Israeli views of Gaza war split, Pew Research finds – The Washington Post

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A majority of Israelis support their country’s military response to Hamas in Gaza but are divided over its scope, according to a survey by Pew Research published Thursday.

The survey found 39 percent of Israelis said that the country’s military response against Hamas in Gaza has been about right, and 34 percent said it has not gone far enough — indicating continued support for the war. Another 19 percent said they think it has gone too far. The survey was conducted between March 3 and April 4, mostly before Israeli airstrikes killed seven aid workers for the charity group World Central Kitchen and predating last weekend’s airstrike in Rafah that killed at least 45 Palestinians.

More than 36,000 Palestinians have been killed in Gaza since the war started, according to the Gaza Health Ministry, which does not distinguish between civilians and combatants. The Oct. 7 attack on Israel by Hamas killed about 1,200.

This week, in one of the most horrifying scenes of the war, an Israeli strike in southern Gaza’s Rafah killed at least 45 Palestinians, some of whom burned alive, according to the Gaza Health Ministry. Israel said the attack was a “targeted” strike against two Hamas militants and that it was investigating the “unexpected and unintended fire” at the camp.

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Though opinions on the military response differed, most Israelis expressed confidence that Israel will be able to achieve its goals in the fight against Hamas, the Pew survey found. There was, however, shared concern about the duration and scope of the war. Just under 7 in 10 are seriously concerned about the war lasting a long time, the survey found.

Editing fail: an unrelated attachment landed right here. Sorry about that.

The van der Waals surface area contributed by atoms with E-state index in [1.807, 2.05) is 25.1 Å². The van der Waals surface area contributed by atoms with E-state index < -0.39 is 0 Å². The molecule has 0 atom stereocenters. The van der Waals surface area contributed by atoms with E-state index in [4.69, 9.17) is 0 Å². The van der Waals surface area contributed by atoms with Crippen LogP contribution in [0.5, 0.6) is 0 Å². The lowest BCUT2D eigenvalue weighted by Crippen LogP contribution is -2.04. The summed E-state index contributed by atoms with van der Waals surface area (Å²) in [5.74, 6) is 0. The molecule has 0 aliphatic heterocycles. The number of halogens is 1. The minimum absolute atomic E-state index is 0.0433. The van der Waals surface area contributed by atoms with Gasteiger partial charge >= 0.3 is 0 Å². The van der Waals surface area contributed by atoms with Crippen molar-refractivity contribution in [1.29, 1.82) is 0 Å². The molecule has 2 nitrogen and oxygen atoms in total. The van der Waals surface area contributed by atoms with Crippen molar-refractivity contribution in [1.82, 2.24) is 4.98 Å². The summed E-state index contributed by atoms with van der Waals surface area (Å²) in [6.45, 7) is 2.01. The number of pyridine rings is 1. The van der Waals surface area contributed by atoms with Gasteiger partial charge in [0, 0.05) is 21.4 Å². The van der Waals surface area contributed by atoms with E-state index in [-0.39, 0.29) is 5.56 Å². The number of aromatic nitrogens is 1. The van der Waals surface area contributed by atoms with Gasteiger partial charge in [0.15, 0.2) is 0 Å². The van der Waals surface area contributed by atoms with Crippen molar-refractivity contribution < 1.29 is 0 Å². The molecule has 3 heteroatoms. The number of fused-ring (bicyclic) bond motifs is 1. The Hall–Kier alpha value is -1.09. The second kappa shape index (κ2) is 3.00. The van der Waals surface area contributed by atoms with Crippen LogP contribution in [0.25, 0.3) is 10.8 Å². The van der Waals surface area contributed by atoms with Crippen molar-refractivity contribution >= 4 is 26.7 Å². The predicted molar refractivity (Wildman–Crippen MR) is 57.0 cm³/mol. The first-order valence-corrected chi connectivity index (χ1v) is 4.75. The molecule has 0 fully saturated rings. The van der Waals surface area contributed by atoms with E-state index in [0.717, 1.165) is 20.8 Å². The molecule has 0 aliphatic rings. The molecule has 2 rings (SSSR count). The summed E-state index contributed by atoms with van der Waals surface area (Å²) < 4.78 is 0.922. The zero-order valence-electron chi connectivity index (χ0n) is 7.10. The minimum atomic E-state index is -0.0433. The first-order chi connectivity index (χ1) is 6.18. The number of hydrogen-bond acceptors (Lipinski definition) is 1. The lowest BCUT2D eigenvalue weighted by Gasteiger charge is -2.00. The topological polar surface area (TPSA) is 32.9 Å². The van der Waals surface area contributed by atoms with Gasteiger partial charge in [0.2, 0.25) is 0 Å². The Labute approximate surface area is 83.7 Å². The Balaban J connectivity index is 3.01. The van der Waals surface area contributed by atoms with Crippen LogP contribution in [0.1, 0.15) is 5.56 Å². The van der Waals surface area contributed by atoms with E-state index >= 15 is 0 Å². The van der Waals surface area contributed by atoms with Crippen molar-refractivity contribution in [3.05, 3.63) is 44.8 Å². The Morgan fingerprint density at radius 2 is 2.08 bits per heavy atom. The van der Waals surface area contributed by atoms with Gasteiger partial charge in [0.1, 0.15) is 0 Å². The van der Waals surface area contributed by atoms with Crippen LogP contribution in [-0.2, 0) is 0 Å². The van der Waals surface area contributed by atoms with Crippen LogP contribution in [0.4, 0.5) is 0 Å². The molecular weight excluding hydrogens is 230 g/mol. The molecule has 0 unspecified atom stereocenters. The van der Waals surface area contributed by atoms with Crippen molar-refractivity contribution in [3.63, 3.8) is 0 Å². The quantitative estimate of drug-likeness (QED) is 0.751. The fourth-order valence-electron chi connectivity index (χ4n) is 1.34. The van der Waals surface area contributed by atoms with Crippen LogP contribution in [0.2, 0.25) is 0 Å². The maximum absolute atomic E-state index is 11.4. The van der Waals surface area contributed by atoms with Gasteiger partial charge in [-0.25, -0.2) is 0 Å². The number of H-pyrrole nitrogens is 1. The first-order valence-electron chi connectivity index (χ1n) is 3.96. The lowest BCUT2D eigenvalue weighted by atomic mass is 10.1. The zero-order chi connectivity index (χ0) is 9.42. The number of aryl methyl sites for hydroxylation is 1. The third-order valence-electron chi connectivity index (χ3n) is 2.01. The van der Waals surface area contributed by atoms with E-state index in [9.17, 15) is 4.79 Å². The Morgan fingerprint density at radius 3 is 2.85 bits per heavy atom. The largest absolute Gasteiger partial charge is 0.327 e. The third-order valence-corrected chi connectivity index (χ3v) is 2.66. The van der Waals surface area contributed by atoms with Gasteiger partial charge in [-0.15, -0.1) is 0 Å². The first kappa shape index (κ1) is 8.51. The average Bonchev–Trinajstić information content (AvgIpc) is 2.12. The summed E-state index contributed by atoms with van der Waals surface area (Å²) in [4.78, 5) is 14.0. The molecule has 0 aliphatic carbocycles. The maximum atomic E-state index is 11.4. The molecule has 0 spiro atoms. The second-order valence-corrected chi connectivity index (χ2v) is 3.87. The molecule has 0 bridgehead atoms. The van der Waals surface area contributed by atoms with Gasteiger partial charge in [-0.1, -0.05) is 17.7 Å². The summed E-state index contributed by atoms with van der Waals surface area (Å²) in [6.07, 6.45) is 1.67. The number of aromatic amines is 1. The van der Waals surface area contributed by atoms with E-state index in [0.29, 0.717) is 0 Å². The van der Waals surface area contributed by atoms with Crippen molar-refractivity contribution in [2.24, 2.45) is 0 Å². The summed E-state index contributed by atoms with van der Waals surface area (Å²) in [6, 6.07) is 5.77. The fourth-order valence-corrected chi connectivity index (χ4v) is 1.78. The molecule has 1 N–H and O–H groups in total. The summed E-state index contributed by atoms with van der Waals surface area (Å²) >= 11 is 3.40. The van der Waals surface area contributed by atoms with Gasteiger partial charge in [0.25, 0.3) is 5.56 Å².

Laura Silver, associate director of research at Pew, said that the results of the poll showed that Israelis remained broadly optimistic about the war in Gaza, though people across Israeli society perceived the war in vastly different ways.

“People who have a favorable view of Prime Minister Benjamin Netanyahu are much more likely to say that the military response to Hamas has been about right or has not gone far enough than those who have an unfavorable view of him,” Silver said.

On Wednesday, Israel’s national security adviser, Tzachi Hanegbi, told Kan public radio that he was expecting “another seven months of fighting” in Gaza to eliminate Hamas and other militant groups.

In the poll, there was a lack of clear consensus among Israelis over the future of governance in Gaza. Forty percent said Israel should govern the enclave after the war, and 18 percent said the Palestinian Authority, which administers parts of the Israeli-occupied West Bank, should be in charge of Gaza, the poll found.

Palestinian citizens of Israel are sharply split on the matter with Israeli Jews. Most Palestinian citizens of Israel said either the people in Gaza should make that decision or approve of the Palestinian Authority running it.

Netanyahu has been widely criticized for his government’s lack of a postwar political strategy for Gaza. Defense Minister Yoav Gallant and war cabinet member Benny Gantz have in recent weeks ratcheted up the heat on Netanyahu over this issue.

A growing share of Israelis — 58 percent — hold a negative view of Netanyahu, who has faced mass anti-government protests for failing to bring back all the hostages kidnapped by Hamas militants on Oct. 7. That’s a jump of 6 percentage points from last year and the highest since Pew first started asking this question in 2013, the Pew Center said.

Many Israelis also appeared critical of President Biden’s handling of the war in Gaza, with 60 percent expressing disapproval. In the United States, Biden is facing stiff domestic pressure and scrutiny from some Democrats and supporters over his policies on Gaza amid a high civilian death toll and catastrophic humanitarian crisis.

But Israelis want the United States to play a major role in diplomatically resolving the war, higher than that of any other country; 72 percent favored the United States for the task, compared with 38 percent support for European countries. Egypt, which has been involved in negotiations over a cease-fire deal between Israel and Hamas, received support from 45 percent Israelis, higher than the United Nations and other regional countries like Qatar and Saudi Arabia.

The Pew Research Center survey was conducted through face-to-face interviews with a random sample of 1,001 Israeli adults; the margin of sampling error is plus or minus 4 percentage points for overall results.

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